Class X girl drops dead on campus

16-year-old was under cardiac care: Uncle

By Our Correspondent in Jamshedpur
  • Published 8.08.18

Jamshedpur: A Class X student of Kerala Public School in Mango collapsed during recess and was pronounced brought dead in hospital on Tuesday.

Family sources said 16-year-old Ayusha Khan, a resident of Mango, was diagnosed with a heart disease earlier this year and was on leave for a month. She had rejoined school only last week.

Classmate Shagufta Perween said they were merely standing on the edge of the field and eating lunch from their tiffin boxes around 10.30am when Ayusha collapsed.

The school authorities were informed and the student was rushed to Daya Hospital and Research Centre in Azadnagar, 2km from campus, but she didn't make it.

Ayusha has left behind her mother and three younger siblings - two brothers and a sister - who study in the same school. The girl had lost her father, Dr Mujeeb Akhtar, to cancer last year.

Her uncle Shamim Khan said after she was diagnosed with dilated cardiomyopathy (enlarged heart compartment that affects the blood pumping mechanism) four months ago, cardiologist Dr Mandar Shah of Tata Main Hospital had been treating her.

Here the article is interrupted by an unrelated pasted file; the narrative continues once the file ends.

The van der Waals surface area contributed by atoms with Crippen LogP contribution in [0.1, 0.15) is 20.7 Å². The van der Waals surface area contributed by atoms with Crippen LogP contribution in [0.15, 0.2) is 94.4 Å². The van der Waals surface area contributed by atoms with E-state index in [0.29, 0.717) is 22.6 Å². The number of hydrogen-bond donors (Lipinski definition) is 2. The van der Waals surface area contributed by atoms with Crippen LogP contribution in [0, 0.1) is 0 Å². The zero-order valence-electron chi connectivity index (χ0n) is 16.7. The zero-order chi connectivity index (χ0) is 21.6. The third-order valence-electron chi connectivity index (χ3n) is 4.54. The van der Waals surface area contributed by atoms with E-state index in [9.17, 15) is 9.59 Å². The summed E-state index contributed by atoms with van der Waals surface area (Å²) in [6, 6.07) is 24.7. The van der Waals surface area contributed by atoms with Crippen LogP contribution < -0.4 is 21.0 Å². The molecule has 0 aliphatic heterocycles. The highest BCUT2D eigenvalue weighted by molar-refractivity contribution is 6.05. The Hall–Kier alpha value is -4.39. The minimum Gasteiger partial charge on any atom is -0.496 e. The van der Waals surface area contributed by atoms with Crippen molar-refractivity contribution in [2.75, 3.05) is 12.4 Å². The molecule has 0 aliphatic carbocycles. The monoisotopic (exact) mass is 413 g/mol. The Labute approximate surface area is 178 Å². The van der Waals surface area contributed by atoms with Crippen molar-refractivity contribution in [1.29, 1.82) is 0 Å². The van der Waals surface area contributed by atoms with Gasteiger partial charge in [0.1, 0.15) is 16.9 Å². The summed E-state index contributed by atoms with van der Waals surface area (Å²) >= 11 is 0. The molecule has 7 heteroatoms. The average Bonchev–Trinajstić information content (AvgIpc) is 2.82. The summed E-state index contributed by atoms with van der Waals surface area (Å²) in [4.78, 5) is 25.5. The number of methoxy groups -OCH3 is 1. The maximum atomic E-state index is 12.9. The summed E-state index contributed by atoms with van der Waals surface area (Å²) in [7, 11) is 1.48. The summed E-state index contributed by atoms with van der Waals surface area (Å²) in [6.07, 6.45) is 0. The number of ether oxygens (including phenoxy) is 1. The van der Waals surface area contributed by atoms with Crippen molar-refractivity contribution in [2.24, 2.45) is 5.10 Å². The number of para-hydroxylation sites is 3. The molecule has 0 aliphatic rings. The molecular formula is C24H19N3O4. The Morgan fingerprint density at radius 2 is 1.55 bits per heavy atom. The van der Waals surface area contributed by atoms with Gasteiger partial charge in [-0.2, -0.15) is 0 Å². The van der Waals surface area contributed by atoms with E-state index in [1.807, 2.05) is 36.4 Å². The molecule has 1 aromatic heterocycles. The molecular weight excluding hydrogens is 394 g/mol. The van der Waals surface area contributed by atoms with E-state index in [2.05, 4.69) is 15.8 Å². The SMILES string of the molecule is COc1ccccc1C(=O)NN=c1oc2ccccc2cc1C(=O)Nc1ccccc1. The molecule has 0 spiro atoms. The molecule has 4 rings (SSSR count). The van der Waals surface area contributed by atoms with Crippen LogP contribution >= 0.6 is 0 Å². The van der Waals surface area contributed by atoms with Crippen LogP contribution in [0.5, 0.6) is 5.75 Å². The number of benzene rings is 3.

"The school co-operated a lot. She was on leave for a month. She joined school because we thought her condition had improved. Destiny had other plans it seems," the bereaved uncle said.

Dr Shah confirmed that Ayusha had dilated cardiomyopathy. "Cardiomyopathy is a disease of the heart muscle that makes it harder for your heart to pump blood to the rest of your body. In case of dilated cardiomyopathy, the main pumping chamber (the left ventricle) becomes enlarged. It can lead to heart failure," he said.

Although this type of cardiomyopathy can affect anyone, it occurs mostly in middle-aged people and is more likely to affect men. The most common cause is coronary artery disease or heart attack, which is often hereditary. Symptoms include breathlessness, swelling of feet, boated abdomen, fatigue, chest discomfort and dizziness.

"It is unfortunate that we lost her so early," Dr Shah said, but could not clarify immediately if the family had sought a fitness certificate from him before deciding to send her back to school.

School principal Alka Sinha said Ayusha was a good student. "We are taken aback. We still cannot believe that we have lost her," Sinha said.